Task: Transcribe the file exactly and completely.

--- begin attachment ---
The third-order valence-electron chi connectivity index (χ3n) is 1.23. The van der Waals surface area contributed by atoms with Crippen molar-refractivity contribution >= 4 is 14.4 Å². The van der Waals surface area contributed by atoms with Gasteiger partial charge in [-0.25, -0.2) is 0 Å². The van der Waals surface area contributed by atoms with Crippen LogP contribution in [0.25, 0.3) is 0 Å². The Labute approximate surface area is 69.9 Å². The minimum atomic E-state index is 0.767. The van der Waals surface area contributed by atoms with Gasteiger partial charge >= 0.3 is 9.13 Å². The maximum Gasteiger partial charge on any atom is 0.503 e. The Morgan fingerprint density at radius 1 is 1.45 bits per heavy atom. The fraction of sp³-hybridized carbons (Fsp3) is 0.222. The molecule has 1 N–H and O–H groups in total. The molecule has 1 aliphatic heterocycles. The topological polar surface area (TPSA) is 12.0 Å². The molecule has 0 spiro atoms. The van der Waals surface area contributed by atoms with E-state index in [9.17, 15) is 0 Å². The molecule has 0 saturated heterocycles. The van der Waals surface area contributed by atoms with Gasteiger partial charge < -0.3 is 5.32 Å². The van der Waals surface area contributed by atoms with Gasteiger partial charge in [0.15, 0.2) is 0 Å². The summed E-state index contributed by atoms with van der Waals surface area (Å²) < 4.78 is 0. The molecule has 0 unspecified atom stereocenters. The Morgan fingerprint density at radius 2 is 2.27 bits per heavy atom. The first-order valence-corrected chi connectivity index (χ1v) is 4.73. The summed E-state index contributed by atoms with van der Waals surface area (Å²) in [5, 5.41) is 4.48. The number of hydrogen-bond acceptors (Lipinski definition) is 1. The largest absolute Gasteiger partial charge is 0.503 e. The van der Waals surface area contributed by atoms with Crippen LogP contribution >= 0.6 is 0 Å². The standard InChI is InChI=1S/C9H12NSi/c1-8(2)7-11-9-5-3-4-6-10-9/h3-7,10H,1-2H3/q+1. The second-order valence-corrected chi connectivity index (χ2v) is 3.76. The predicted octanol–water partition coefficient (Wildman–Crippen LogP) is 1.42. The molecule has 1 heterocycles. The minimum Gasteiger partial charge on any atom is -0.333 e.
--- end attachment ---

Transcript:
The third-order valence-electron chi connectivity index (χ3n) is 1.23. The van der Waals surface area contributed by atoms with Crippen molar-refractivity contribution >= 4 is 14.4 Å². The van der Waals surface area contributed by atoms with Gasteiger partial charge in [-0.25, -0.2) is 0 Å². The van der Waals surface area contributed by atoms with Crippen LogP contribution in [0.25, 0.3) is 0 Å². The Labute approximate surface area is 69.9 Å². The minimum atomic E-state index is 0.767. The van der Waals surface area contributed by atoms with Gasteiger partial charge >= 0.3 is 9.13 Å². The maximum Gasteiger partial charge on any atom is 0.503 e. The Morgan fingerprint density at radius 1 is 1.45 bits per heavy atom. The fraction of sp³-hybridized carbons (Fsp3) is 0.222. The molecule has 1 N–H and O–H groups in total. The molecule has 1 aliphatic heterocycles. The topological polar surface area (TPSA) is 12.0 Å². The molecule has 0 spiro atoms. The van der Waals surface area contributed by atoms with E-state index in [9.17, 15) is 0 Å². The molecule has 0 saturated heterocycles. The van der Waals surface area contributed by atoms with Gasteiger partial charge < -0.3 is 5.32 Å². The van der Waals surface area contributed by atoms with Gasteiger partial charge in [0.15, 0.2) is 0 Å². The summed E-state index contributed by atoms with van der Waals surface area (Å²) < 4.78 is 0. The molecule has 0 unspecified atom stereocenters. The Morgan fingerprint density at radius 2 is 2.27 bits per heavy atom. The first-order valence-corrected chi connectivity index (χ1v) is 4.73. The summed E-state index contributed by atoms with van der Waals surface area (Å²) in [5, 5.41) is 4.48. The number of hydrogen-bond acceptors (Lipinski definition) is 1. The largest absolute Gasteiger partial charge is 0.503 e. The van der Waals surface area contributed by atoms with Crippen LogP contribution >= 0.6 is 0 Å². The standard InChI is InChI=1S/C9H12NSi/c1-8(2)7-11-9-5-3-4-6-10-9/h3-7,10H,1-2H3/q+1. The second-order valence-corrected chi connectivity index (χ2v) is 3.76. The predicted octanol–water partition coefficient (Wildman–Crippen LogP) is 1.42. The molecule has 1 heterocycles. The minimum Gasteiger partial charge on any atom is -0.333 e.